Why isn’t this Orthodox Jewish-Ukranian family considered Jewish in Israel?

Yael and Aaron Agpov look like your average Orthodox family but had to face off against Israeli bureaucracy because they weren't recognized as Jewish and could immigrate to Israel.

The  Agpov family. (photo credit: ITIM)
The Agpov family.
(photo credit: ITIM)

Yael and Aaron Agpov look like your average Jewish Orthodox family: she wears a wig for reasons of modesty, he wears a kippah and tzitzit, and the children too are dressed as Orthodox Jews and live a religious lifestyle. But although they are refugees from Ukraine and finished their conversion process in January, the Israeli bureaucracy will not acknowledge them as Jews, and therefore they cannot make aliyah and become Israeli citizens.

Until the Itim organization assisted them, they could not enter or work in Israel. Now, slowly, they hope to become Israeli citizens and begin their lives as Jews in the Jewish state.

To be eligible to make aliyah, the Law of Return requires a person to have at least one Jewish grandparent. People who convert are only entitled to Israeli citizenship if they have lived in the Jewish community where they converted for at least nine months since the conversion took place.

The Agpov family completed their conversion process in January with Rabbi Yosef Hanoch Brodbecker, just weeks before the war broke out. An Orthodox rabbi from Kyiv, Brodbecker is the only rabbi in Ukraine whose conversion is acknowledged by the Chief Rabbinate.

The Agpovs lived in Dnipro’s Chabad community but with the outbreak of the war, most Jews left the central Ukraine riverside city and scattered to many countries. Israel did not consider the family to be eligible for aliyah, as they had not been part of a Jewish community for nine months since their conversion.

 The Agpov family. (credit: ITIM)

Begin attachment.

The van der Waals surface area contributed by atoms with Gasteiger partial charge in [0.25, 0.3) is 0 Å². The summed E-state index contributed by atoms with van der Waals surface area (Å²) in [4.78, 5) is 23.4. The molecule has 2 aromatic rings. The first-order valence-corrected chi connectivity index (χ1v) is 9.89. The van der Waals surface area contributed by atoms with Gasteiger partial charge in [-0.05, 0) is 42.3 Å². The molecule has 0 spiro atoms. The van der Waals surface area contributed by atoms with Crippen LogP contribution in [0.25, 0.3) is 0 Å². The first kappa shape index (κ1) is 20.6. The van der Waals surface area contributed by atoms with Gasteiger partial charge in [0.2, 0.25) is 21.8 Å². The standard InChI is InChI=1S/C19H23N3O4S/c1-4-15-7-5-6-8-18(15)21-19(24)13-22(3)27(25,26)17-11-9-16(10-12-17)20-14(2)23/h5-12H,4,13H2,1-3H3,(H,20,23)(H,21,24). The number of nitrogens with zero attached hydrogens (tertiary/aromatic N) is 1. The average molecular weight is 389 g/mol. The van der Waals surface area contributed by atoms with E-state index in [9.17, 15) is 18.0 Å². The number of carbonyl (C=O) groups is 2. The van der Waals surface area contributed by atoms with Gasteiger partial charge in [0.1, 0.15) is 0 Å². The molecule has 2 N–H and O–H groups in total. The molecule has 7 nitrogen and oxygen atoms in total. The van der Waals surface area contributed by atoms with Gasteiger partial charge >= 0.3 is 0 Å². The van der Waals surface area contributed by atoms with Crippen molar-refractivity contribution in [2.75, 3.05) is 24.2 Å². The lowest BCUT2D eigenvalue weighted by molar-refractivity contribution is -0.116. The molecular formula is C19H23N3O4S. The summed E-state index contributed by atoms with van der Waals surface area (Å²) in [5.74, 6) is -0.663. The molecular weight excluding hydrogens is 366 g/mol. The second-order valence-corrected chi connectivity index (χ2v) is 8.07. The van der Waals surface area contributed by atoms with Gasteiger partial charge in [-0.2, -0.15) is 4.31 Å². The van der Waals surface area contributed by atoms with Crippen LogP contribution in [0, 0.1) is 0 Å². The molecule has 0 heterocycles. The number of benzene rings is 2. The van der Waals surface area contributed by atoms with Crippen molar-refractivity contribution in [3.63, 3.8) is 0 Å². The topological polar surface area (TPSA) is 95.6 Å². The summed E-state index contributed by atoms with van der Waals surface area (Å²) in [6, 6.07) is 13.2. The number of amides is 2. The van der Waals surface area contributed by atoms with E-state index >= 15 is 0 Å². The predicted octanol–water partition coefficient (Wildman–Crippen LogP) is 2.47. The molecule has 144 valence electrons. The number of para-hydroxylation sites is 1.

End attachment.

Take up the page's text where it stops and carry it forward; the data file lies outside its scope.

The Agpov family. (credit: ITIM)

To make matters worse, they also will not be able to receive approval from the Jewish community in which they lived because it has dispersed.

The Agpovs approached the Itim organization in Israel, which helped them obtain temporary permits to enter Israel as tourists. With the help of Itim’s founder, Rabbi Seth Farber, they are staying in an apartment given to them temporarily by the Kehilat Netivot synagogue in Ra’anana. Members of the English-speaking community offered the Agpov family housing, food and clothing.

Although they are now temporarily sheltered and safe, their problems have just begun.

“My journey toward Judaism started about nine years ago,” Yael said through a translator. “I remember that as a child I heard that my grandmother on my father’s side was Jewish. My parents were divorced and I lived with my mother. We tried to trace the family roots but my dad passed away, and we had no way to find out about the family tree anymore. There was no proof that my grandmother was Jewish, but the idea that I had Jewish blood slowly became something I was fascinated about.”

Yael approached the Chabad Jewish community in Dnipro and started participating in events and holiday classes, and developed a relationship with the city’s chief rabbi, Rabbi Shmuel Kaminetzky, and with community members.

“I started studying and got to know my husband, who has no Jewish connection but was interested in learning and converting to Judaism – we converted six months ago,” said Yael, who has been going by her Jewish name since.

Since Kaminetzky’s rabbinic court had only been recognized by the Chief Rabbinate in 2022, they needed to convert with Rabbi Yosef Hanoch Brodbecker in Kyiv.

Most of their conversion process took place in Dnipro and they were in touch with Brodbecker via Zoom, Yael said. “We studied with him every evening, and he tested us via Zoom or when he came to visit Dnipro once a month.” The whole process took about three years.

Now they are dealing with the Interior Ministry, which will allow them to make aliyah after waiting the nine required months after their conversion – here in Israel, not where they converted.

“We are only assisting people who have Jewish parents or grandparents” the Agpov family was told in their many attempts to receive service from official Israeli organizations and government ministries. “Since we don’t have any first-degree relatives in Israel, it took a while – and help from the Itim organization – for us to get into Israel as refugees.”

Farber said that the Agpov family is finally beginning to get all of the official acknowledgments from the Israeli government.

“We have been working very well with the Interior Ministry and the Aliyah and Integration Ministry,” he said. “We hope they’ll be able to let them receive their aliyah funds even though they will only be considered Israeli citizens in a few months – when it will be nine months since they converted.

“The Chief Rabbinate employees have also been very helpful. They understand that the Agpovs fell between the cracks and cannot live in Dnipro for nine months – and are willing to acknowledge [their time with] our synagogue in Ra’anana as such.

“Agpov’s story may be exceptional, but it just emphasizes that there are other families in a similar situation who need our assistance.”